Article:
Spartacus

They trained him to kill for their pleasure ... but they trained him a little too well
Spartacus
The rebellious Thracian Spartacus, born and raised a slave, is sold to Gladiator trainer Batiatus. After weeks of being trained to kill for the arena, Spartacus turns on his owners and leads the other slaves in rebellion. As the rebels move from town to town, their numbers swell as escaped slaves join their ranks. Under the leadership of Spartacus, they make their way to southern Italy, where they will cross the sea and return to their homes.
Title Spartacus
Release Date 1960-10-06
Runtime
Genres Action Drama History Adventure
Production Companies Universal International Pictures, Bryna Productions
Production Countries United States of America

Reviews

John Chard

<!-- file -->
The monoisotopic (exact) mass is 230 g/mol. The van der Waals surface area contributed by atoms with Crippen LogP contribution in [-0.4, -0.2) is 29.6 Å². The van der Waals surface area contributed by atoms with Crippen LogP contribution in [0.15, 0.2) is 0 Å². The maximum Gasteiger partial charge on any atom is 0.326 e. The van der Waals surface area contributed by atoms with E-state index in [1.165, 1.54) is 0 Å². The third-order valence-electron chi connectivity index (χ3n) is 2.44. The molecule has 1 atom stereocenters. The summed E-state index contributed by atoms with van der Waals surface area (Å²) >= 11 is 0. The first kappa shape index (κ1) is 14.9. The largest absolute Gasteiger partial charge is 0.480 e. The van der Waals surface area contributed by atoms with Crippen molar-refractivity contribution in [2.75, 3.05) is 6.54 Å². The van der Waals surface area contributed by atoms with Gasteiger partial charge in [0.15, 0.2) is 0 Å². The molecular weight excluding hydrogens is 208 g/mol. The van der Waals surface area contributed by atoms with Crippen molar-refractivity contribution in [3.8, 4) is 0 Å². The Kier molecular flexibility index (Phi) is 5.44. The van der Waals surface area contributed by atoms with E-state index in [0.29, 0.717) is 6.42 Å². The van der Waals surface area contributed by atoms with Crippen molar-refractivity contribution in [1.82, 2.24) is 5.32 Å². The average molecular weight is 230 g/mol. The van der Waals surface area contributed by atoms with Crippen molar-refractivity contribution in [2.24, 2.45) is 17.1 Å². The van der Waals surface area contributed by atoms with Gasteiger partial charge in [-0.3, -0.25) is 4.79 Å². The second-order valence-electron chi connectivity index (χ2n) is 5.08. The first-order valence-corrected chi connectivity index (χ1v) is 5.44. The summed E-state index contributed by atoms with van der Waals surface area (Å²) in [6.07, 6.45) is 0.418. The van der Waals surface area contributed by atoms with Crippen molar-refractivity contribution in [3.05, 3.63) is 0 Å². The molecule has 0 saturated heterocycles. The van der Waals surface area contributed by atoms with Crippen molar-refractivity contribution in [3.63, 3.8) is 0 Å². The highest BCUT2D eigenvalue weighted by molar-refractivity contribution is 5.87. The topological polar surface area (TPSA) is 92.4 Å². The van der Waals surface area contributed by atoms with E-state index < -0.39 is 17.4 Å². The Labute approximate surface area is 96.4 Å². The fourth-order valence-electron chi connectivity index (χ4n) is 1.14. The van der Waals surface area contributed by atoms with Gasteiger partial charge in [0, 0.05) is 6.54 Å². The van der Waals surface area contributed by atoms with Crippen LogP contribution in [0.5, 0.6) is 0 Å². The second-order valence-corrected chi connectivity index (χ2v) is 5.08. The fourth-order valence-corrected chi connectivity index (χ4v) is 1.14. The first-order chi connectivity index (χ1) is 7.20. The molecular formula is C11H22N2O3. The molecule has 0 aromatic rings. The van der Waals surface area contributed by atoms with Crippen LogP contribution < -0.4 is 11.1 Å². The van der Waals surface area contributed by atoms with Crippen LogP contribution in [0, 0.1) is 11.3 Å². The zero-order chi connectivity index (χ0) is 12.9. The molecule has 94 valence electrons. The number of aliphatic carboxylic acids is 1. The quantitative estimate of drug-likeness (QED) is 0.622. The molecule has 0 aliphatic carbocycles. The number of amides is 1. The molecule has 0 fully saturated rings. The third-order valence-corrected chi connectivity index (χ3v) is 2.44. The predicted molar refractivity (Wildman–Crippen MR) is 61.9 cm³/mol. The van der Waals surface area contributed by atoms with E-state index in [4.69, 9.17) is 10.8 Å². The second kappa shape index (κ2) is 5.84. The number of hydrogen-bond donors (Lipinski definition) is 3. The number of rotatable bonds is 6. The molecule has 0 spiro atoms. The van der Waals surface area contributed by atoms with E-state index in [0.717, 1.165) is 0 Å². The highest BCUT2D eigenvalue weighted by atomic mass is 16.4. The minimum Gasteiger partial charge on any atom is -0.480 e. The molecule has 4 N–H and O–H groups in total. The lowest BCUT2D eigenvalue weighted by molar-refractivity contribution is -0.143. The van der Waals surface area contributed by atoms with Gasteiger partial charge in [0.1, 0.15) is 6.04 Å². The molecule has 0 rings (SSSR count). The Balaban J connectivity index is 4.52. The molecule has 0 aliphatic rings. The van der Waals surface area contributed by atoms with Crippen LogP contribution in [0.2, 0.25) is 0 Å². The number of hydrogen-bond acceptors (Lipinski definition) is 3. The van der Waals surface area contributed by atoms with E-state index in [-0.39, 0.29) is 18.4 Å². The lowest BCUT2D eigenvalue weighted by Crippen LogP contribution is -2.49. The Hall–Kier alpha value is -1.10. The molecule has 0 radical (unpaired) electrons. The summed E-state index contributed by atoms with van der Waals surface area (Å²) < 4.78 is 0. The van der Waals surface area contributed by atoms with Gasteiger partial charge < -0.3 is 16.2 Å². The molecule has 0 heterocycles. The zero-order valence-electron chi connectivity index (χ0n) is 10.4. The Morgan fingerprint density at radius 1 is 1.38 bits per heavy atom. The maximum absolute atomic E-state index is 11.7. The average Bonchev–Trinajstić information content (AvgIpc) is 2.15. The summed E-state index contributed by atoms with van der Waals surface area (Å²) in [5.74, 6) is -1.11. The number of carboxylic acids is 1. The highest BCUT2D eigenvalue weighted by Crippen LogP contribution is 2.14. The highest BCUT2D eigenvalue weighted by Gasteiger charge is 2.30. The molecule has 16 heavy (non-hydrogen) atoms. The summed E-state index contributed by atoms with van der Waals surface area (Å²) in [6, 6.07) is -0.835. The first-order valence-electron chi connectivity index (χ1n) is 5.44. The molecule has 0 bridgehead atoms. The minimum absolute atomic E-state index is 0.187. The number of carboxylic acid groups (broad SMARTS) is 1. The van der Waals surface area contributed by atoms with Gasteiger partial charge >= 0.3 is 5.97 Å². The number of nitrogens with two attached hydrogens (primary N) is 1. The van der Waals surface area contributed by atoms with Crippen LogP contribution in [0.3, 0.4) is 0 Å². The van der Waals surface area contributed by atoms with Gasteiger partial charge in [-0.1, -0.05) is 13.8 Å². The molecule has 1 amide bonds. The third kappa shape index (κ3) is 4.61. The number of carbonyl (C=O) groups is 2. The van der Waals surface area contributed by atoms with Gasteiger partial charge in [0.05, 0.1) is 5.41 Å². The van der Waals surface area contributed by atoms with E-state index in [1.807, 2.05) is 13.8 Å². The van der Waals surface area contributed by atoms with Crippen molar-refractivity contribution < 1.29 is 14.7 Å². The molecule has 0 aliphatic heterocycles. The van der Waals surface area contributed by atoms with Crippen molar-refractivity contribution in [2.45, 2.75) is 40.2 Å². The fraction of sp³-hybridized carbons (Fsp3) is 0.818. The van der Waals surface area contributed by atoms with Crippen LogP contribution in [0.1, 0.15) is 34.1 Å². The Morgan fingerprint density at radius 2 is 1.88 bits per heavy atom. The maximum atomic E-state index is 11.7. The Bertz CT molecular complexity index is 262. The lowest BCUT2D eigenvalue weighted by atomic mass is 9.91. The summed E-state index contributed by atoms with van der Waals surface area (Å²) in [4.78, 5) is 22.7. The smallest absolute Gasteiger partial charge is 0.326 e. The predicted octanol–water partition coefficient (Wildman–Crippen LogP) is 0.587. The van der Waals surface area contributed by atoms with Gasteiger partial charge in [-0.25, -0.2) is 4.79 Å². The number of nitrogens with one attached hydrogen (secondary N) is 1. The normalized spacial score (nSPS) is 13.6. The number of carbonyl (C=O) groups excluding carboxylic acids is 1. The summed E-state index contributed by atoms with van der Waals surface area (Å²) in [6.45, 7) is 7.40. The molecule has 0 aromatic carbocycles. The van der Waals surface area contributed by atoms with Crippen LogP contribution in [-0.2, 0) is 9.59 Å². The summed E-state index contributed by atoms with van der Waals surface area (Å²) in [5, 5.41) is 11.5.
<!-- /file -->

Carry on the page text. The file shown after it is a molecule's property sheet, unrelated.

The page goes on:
The sword and sandal epic that has everything. Spartacus is the Thracian slave who refused to be a Roman plaything, breaking out of their clutches he led the slave revolt that panicked the Roman Rebublic in circa BC 73, this film is based on that period in history. Spartacus got off to a troubled start, original director Anthony Mann was fired by leading man Kirk Douglas (Spartacus) after a falling out, some of Mann's work does remain in the final picture, though, notably some of the early scenes in the desert are thought to be at Mann's direction. In came then director for hire Stanley Kubrick, who along with Douglas crafted arguably the greatest sword and sandal epic to have ever been made. One that holds up today as the one any prospective new viewers to the genre should seek out. Adapted by Dalton Trumbo from Howard Fast's novel (whilst also tapping from Arthur Koestler's novel, The Gladiators), Spartacus is a stirring experience highlighting the power of unity when faced in opposition to a tyrannical force. It's also boasting a number of intelligent and firmly engaging strands that are a credit to the excellent writing from the once blacklisted Trumbo. Politics figure prominently, whilst the story has a pulsing romantic heart beating amongst the blood and power struggles that are unfolding. Brotherhood bonds within the slave army are firmly established, and the love story axis between Spartacus and Varinia is very fully formed. We are in short set up perfectly for when the film shifts the emphasis in the second half. So many great sequences are in this picture, the gladiator training school as Spartacus and his fellow slaves find that they have dignity within themselves - forced through a tough regime designed to set them up for blood sport entertainment to the watching republic hierarchy. The break out itself is tremendous for its potency, but even that is playing second fiddle to the main battle sequence that Kubrick excellently puts together. The Roman legions forming in military precision is memorable in the extreme (this before CGI, with Kubrick's directing of all those extras being worthy of extra praise from us). Then with the battle itself raging one can only say it's breath taking and definitely a genre high point. Then of course there is the sentimental aspects of Spartacus. Kubrick of course was never known for his warmness, but with the aid of Douglas they get it right and manage to pull the heart strings whilst simultaneously stirring the blood via the action, right up to the incredibly poignant and classical ending that stands the test of time as being cinematic gold. The cast are wonderfully put together, Douglas is fabulous as Spartacus, big, lean and brooding with emotion, very much a career highlight as far as I'm concerned. Laurence Olivier takes up chief bad guy villainy duties as Marcus Crassus, just about the right amount of sneering camp required for such a dislikable character. Peter Ustinov (Best Supporting Actor Winner) is in his pomp as Batiatus, Jean Simmons (perfectly bone structured face) plays off Douglas expertly as Varinia, with Tony Curtis (Antoninus), John Gavin (Julius Caesar) and Charles Laughton (Graccus) adding impetus to this wonderful picture. Spartacus also won Academy Awards for Best Colour Cinematography, Best Art and Set Direction and Best Costume Design, with nominations rightly going to Alex North for his score and Robert Lawrence for his editing. It's a special film is Spartacus, excellently put together and thematically dynamite. Which while also being technically adroit, it's ultimately with the story itself that it truly wins out. Even allowing for some standard Hollywood additions to the real story (Spartacus most certainly didn't meet his maker the way the film says), it's emotionally charged and as inspiring as it is as sadly tragic. 10/10

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